Landmarks Commission reaches Madeleine lights decision
Last month the Portland Historic Landmarks Commission formally voted on a position regarding exterior lighting on the west side of the Madeleine Parish school and church. They unanimously voted to allow the lights to remain on newer additions to the buildings, with the addition of metal hoods to reduce glare for nearby residences, but called for removal of lights on the historic, 1927 original building at 3123 N.E. 24th Ave.
At a hearing in November, Commission members indicated they supported this decision. However, they strongly urged the parish and the Irvington Community Association, which had called for the lights’ removal, to meet and seek a mutual agreement. Last month ICA land use chair Dean Gisvold told the Commission that a meeting was held and he thought an agreement had been reached, only to be informed by letter that Madeleine wanted to retain all its lights. A neighbor, Eric Cobmiller, said, “I though the meeting went very well. Apparently the church didn’t feel comfortable saying what they really felt.”
Father Mike of Madeleine told the Commission, “I still feel the safety, protection and well-being of the children and neighbors is being compromised. My years in the Air Force taught me to be vigilant for the safety of the people entrusted in my care.” There have been signs of criminal activity on or near the property in the past, he said, and without proper lighting “It’s difficult to tell the identity of people walking down the street.” He added, “This isn’t an isolated home with a porch light; the traffic into the building is immense.”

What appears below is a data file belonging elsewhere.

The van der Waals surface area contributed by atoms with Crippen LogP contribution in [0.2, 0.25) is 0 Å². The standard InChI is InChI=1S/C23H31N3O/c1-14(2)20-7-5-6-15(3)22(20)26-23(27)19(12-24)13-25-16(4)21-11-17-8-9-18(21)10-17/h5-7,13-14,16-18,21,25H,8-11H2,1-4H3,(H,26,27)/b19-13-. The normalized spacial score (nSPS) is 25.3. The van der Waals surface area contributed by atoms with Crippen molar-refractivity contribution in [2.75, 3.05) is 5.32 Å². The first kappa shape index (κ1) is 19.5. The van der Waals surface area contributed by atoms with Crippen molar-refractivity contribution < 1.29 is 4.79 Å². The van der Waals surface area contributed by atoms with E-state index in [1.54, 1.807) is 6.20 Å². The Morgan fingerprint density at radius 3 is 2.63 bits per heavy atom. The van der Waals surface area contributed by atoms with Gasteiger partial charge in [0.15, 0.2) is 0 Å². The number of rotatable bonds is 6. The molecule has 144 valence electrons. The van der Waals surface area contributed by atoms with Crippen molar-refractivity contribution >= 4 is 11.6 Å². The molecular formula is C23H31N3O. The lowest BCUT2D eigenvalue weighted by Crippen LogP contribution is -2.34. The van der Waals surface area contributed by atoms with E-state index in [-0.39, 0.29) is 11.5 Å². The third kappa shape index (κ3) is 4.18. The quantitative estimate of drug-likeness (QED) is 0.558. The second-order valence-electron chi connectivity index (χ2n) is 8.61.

Asked by Commission member Harris Matarazzo why he hadn’t spoken up at the meeting with Irvington he said, “I participated by showing up and listening. I understand how they’d believe an agreement was reached, but it was not.”
Showing some irritation, Matarazzo said, “Time is irreplaceable, and an opportunity was lost.”
Father Mike also said that the parish will undertake a $2.5 million remodel of its facilities starting in June.
Landmarks Commission favors Washington historic status
Also last month the Landmarks Commission unanimously endorsed the nomination of the former Washington High School building to the National Registry of Historic Places. The nomination was made by Brian Nelson of Venerable Properties, which last year purchased the 1927 structure at 519 S.E. 14th Ave. from the Portland School District, and is seeking to convert it to housing. The project had been undertaken by Venerable Properties’ founder, the late Art DeMuro. Nelson later told the Star that a specific plan for the building’s renovation is “still a long ways off.”